Similarly, great university news silently rolls in. Last September, for example, the Wall Street Journal listed Penn State as the number one school in the nation when it comes to producing the best graduates according to academic strength, communication, and leadership skills. Not Harvard. Not Stanford. Did you know that? Probably not. But Joe Paterno can literally shit himself and make world news.

In April, TheBestCollege.org listed Penn State World Campus the #1 online institution in the nation. In August, Aviation Week named Penn State the best university for aerospace engineering hires. Penn State also leads THON, the largest student-run philanthropy in the world, to which they continually break donation records. Last year, Penn State’s THON raised 7.8 million for the Four Diamonds Fund, which offers financial and emotional support to pediatric cancer patients and their families. Never heard of these things? It’s no wonder. It takes effort to get news these days. If you’re getting your news spoonfed, then you’re not getting the news.

For whatever reason, we live in a culture obsessed with college football. We cheer for players regardless if they’re total screw-offs in real life. For the most part, we don’t care. It’s not that all of these players inspire us with their amazing work ethics or self-discipline—let’s be honest here, most of the great college football players are first and foremost genetic specimens. Try as we might, most of us can never be a 6’4” 250-pound linebacker with a 42-inch vertical leap. Some of us get so brainwashed by “our” teams that we begin to hate other teams and we will even protect “our” players.

No, our quarterback didn’t rape those girls, it’s just women wanting fame. That was not a first down, ugh, Notre Dame always cheats like that. The refs ripped us off, as always.

Of course, sport has many good lessons to teach. But we need something that will never happen: a movement that frowns upon grown adults whose lives are consumed by games and Kim Kardashian weddings. These adults then go on to be the loudest complainers on important life issues they are ignorant about. There is a fine line between taking some chill time and wasting your life. I fear that too many people are on the wrong side and I believe that this is a major reason why our country is in the mess it’s in.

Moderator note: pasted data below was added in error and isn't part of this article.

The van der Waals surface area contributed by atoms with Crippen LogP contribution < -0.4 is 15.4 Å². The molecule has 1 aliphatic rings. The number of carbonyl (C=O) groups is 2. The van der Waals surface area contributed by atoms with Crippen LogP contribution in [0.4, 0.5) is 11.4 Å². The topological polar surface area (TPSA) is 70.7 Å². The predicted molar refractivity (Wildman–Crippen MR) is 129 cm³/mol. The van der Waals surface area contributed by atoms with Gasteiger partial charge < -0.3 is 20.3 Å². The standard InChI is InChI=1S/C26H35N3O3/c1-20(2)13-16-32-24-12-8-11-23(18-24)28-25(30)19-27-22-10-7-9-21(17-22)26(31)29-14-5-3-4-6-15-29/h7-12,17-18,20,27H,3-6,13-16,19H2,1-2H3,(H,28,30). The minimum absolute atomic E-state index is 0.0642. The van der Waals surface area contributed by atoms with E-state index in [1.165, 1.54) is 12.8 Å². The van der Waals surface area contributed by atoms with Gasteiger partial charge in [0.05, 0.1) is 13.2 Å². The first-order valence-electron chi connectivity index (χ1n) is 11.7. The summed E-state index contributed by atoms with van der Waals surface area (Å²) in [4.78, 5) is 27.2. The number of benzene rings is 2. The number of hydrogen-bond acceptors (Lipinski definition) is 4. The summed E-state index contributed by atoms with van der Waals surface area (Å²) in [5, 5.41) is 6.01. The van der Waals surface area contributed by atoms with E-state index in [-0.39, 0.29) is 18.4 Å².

The recent PSU tragedy is but a microcosm for deep-rooted societal ills. Using all of our energy to point the finger at the PSU perpetrators is like putting a Band-Aid on a severed leg.

Love to the victims and to all that is good about Penn State University.

photo by caitlinator / flickr


The GMP on Penn State:

We Are?

Paterno and Pedestals, Julie Gillis

When the Game Becomes Religion, Gary Percesepe

Male Lust Arrives in Happy Valley, Tom Matlack

Destroying a Young Boy’s Soul, Ken Solin

Power Is at the Core of Sexual Harassment, Mervyn Kaufman

The Tragic Lionization of Joe Paterno, Tom Ley

Men, Monsters, and the Media, Nicole Johnson

Loyalty and Responsibility at Penn State, Andrew Smiler

Jerry Sandusky and Penn State: A Familiar Story, Sophia Sadinsky

Beware the Legacy You Are Protecting: Winning Isn’t Everything, Eli Kaplan

Institutional Injustice: Why Rooting For Universities Breeds Immorality, Aaron Gordon

I Failed, Rick Morris

Sandusky-ed, Tim Green

Penn State: What Are We Talking About?, L. Edward Day

We (Still) Are, Cameron Conaway

Cognitive Dissonance and the Sandusky Situation, Justin Cascio

Start Snitching, David Perez


About Cameron Conaway

Cameron Conaway is a former MMA fighter, an award-winning poet and the 2014 Emerging Writer-in-Residence at Penn State Altoona. He is the author of Caged: Memoirs of a Cage-Fighting Poet, Bonemeal: Poems, Until You Make the Shore and Malaria, Poems. Conaway is also on the Editorial Board at Slavery Today. Follow him on Google+ and on Twitter: @CameronConaway.